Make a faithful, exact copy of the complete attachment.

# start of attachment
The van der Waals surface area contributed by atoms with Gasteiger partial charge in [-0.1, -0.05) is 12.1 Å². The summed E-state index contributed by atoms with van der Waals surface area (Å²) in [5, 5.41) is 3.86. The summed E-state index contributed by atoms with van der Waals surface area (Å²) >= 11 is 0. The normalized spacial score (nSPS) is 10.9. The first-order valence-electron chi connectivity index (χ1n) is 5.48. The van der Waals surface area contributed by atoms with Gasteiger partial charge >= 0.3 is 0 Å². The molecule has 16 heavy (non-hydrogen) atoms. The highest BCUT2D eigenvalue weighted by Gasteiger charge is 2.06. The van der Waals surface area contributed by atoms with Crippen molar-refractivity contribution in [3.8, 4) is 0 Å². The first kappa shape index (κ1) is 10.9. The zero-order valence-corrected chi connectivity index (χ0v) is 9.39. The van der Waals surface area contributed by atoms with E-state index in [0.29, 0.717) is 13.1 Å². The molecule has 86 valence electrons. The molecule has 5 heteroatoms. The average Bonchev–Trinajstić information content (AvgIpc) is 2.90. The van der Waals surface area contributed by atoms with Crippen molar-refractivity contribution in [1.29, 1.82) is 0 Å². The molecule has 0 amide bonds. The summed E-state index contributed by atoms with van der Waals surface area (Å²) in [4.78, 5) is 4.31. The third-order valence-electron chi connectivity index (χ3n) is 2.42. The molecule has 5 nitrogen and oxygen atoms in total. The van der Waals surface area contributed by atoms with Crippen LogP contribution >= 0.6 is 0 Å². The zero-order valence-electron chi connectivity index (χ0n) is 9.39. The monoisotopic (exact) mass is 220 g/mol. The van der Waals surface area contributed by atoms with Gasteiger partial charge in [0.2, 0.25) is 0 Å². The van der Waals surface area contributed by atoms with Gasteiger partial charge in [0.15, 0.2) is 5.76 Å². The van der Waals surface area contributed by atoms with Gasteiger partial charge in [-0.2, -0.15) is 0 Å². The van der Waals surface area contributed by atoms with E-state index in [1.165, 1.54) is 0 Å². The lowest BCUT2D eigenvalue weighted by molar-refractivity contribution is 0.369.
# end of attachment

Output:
The van der Waals surface area contributed by atoms with Gasteiger partial charge in [-0.1, -0.05) is 12.1 Å². The summed E-state index contributed by atoms with van der Waals surface area (Å²) in [5, 5.41) is 3.86. The summed E-state index contributed by atoms with van der Waals surface area (Å²) >= 11 is 0. The normalized spacial score (nSPS) is 10.9. The first-order valence-electron chi connectivity index (χ1n) is 5.48. The van der Waals surface area contributed by atoms with Gasteiger partial charge >= 0.3 is 0 Å². The molecule has 16 heavy (non-hydrogen) atoms. The highest BCUT2D eigenvalue weighted by Gasteiger charge is 2.06. The van der Waals surface area contributed by atoms with Crippen molar-refractivity contribution in [3.8, 4) is 0 Å². The first kappa shape index (κ1) is 10.9. The zero-order valence-corrected chi connectivity index (χ0v) is 9.39. The van der Waals surface area contributed by atoms with E-state index in [0.29, 0.717) is 13.1 Å². The molecule has 86 valence electrons. The molecule has 5 heteroatoms. The average Bonchev–Trinajstić information content (AvgIpc) is 2.90. The van der Waals surface area contributed by atoms with Crippen molar-refractivity contribution in [1.29, 1.82) is 0 Å². The molecule has 0 amide bonds. The summed E-state index contributed by atoms with van der Waals surface area (Å²) in [4.78, 5) is 4.31. The third-order valence-electron chi connectivity index (χ3n) is 2.42. The molecule has 5 nitrogen and oxygen atoms in total. The van der Waals surface area contributed by atoms with Crippen LogP contribution >= 0.6 is 0 Å². The zero-order valence-electron chi connectivity index (χ0n) is 9.39. The monoisotopic (exact) mass is 220 g/mol. The van der Waals surface area contributed by atoms with Gasteiger partial charge in [0.2, 0.25) is 0 Å². The van der Waals surface area contributed by atoms with Gasteiger partial charge in [0.15, 0.2) is 5.76 Å². The van der Waals surface area contributed by atoms with Gasteiger partial charge in [-0.2, -0.15) is 0 Å². The van der Waals surface area contributed by atoms with E-state index in [1.165, 1.54) is 0 Å². The lowest BCUT2D eigenvalue weighted by molar-refractivity contribution is 0.369.